Our home has both double and triple glazing. A large rectangular 3 pane bay window (glazed area 4.9sq m) is double glazed whereas the smaller adjacent single pane window is triple glazed (glazed area 1sq m). Our builder, a large national company, has told me that:
"triple glazing has been used on smaller module windows to enhance u-value performance, as the frames are less efficient than glazing. Glass performs better than window frames and therefore larger windows in the main will achieve a greater u-value than small section windows."
This doesn't make sense to me. What do you guys think?
I lived next door but one to father-in-law, we both had kitchen extensions both old boilers, he had triple glazing we had double glazing and comparing the two houses he had a warmer house and lower gas bills.
However he also had a much damper house, our house was around 60% humidity his more like 80% which to be honest I blame on gas cooking.
The houses were poorly designed, as built no central heating just one central gas fire. Open plan so heat would reach all rooms. However there was no ducting to bring in the combustion air to that central gas fire. So it relied on poor fitting doors to get air into the house, so the doors on my father-in-laws house sealed well so no changes of air, and chance of combustion products getting into the room.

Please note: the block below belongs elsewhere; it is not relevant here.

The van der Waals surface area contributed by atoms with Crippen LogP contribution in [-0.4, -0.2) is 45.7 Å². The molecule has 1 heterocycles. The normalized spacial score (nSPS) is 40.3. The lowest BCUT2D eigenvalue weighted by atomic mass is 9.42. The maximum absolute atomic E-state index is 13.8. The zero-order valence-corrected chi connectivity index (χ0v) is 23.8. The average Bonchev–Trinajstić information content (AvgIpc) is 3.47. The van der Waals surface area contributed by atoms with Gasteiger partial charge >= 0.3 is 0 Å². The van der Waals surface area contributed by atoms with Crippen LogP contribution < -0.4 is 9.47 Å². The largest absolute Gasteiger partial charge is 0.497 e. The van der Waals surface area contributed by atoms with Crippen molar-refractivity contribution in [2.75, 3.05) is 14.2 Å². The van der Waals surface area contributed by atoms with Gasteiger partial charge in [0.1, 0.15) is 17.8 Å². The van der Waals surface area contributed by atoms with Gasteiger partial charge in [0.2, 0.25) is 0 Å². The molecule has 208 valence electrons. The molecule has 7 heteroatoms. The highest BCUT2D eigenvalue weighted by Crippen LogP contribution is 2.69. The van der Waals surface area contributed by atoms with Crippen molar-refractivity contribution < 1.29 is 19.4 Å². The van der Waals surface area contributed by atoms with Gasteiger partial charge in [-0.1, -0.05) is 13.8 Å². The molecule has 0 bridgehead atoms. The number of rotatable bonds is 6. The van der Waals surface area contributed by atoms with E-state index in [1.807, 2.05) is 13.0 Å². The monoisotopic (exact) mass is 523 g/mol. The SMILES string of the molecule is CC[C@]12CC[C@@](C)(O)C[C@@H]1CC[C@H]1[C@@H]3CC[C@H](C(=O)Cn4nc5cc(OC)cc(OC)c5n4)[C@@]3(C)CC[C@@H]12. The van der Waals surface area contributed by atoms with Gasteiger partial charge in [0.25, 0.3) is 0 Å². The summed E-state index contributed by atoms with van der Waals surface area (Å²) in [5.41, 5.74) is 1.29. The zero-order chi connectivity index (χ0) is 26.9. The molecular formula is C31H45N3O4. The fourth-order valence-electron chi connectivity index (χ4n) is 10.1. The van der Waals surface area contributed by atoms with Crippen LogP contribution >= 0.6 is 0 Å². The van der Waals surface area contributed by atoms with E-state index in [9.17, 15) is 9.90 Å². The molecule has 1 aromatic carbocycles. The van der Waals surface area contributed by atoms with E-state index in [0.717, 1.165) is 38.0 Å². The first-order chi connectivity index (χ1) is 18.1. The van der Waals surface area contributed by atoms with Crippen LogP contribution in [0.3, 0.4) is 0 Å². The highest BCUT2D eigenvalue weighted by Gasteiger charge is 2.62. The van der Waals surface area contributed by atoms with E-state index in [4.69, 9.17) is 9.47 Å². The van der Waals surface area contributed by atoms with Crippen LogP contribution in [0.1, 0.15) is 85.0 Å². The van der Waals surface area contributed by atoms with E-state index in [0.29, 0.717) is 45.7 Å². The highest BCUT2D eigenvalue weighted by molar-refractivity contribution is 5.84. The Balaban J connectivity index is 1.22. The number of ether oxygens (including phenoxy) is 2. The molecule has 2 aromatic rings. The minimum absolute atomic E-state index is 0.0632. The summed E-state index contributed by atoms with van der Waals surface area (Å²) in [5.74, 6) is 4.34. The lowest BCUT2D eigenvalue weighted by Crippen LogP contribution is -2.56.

So before fitting doors which seal well, first thing is to fit a heat recovery unit so you do get changes of air without losing too much heat.
In the main triple glazing one pane can be removed in summer and replaced with a fly screen, which I think is a great idea. But as to U valve it's more down to government survey and getting the rating than actually being warmer, the survey of both houses had just 2 points different, that was because he had solar panels which actually did not work. But if those extra points put house into next band it makes it more saleable.
But in real terms the energy report tells you very little, when we came to change houses, yes we looked at the report, but were more interested in what we could see.
We know that under floor heating needs the floor removing and insulating material fitted first to stop heat going down, but once laid you have no way to see if that insulation was actually fitted, so we kept clear of houses with only underfloor heating to some rooms, it may have been good, but no one can really test it without long term energy usage records, and people cheat, you know your selling a house, you know people want to see energy bills, so you wear extra coats so the heating is low so looks good.
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